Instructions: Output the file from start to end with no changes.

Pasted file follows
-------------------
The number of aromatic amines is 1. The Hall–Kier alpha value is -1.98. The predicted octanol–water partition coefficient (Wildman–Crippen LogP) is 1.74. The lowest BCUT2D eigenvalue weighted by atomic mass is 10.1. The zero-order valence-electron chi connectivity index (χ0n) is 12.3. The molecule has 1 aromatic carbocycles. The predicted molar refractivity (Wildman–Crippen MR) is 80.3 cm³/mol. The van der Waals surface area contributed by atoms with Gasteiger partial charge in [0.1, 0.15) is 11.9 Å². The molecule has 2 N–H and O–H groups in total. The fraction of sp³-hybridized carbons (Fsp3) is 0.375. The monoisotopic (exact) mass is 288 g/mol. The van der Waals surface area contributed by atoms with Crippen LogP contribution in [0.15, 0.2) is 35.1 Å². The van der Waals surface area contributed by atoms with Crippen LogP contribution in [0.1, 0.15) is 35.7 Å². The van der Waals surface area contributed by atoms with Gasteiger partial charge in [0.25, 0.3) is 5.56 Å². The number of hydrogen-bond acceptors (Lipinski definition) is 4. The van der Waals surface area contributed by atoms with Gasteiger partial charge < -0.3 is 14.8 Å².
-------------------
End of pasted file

The number of aromatic amines is 1. The Hall–Kier alpha value is -1.98. The predicted octanol–water partition coefficient (Wildman–Crippen LogP) is 1.74. The lowest BCUT2D eigenvalue weighted by atomic mass is 10.1. The zero-order valence-electron chi connectivity index (χ0n) is 12.3. The molecule has 1 aromatic carbocycles. The predicted molar refractivity (Wildman–Crippen MR) is 80.3 cm³/mol. The van der Waals surface area contributed by atoms with Gasteiger partial charge in [0.1, 0.15) is 11.9 Å². The molecule has 2 N–H and O–H groups in total. The fraction of sp³-hybridized carbons (Fsp3) is 0.375. The monoisotopic (exact) mass is 288 g/mol. The van der Waals surface area contributed by atoms with Crippen LogP contribution in [0.15, 0.2) is 35.1 Å². The van der Waals surface area contributed by atoms with Crippen LogP contribution in [0.1, 0.15) is 35.7 Å². The van der Waals surface area contributed by atoms with Gasteiger partial charge in [0.25, 0.3) is 5.56 Å². The number of hydrogen-bond acceptors (Lipinski definition) is 4. The van der Waals surface area contributed by atoms with Gasteiger partial charge < -0.3 is 14.8 Å².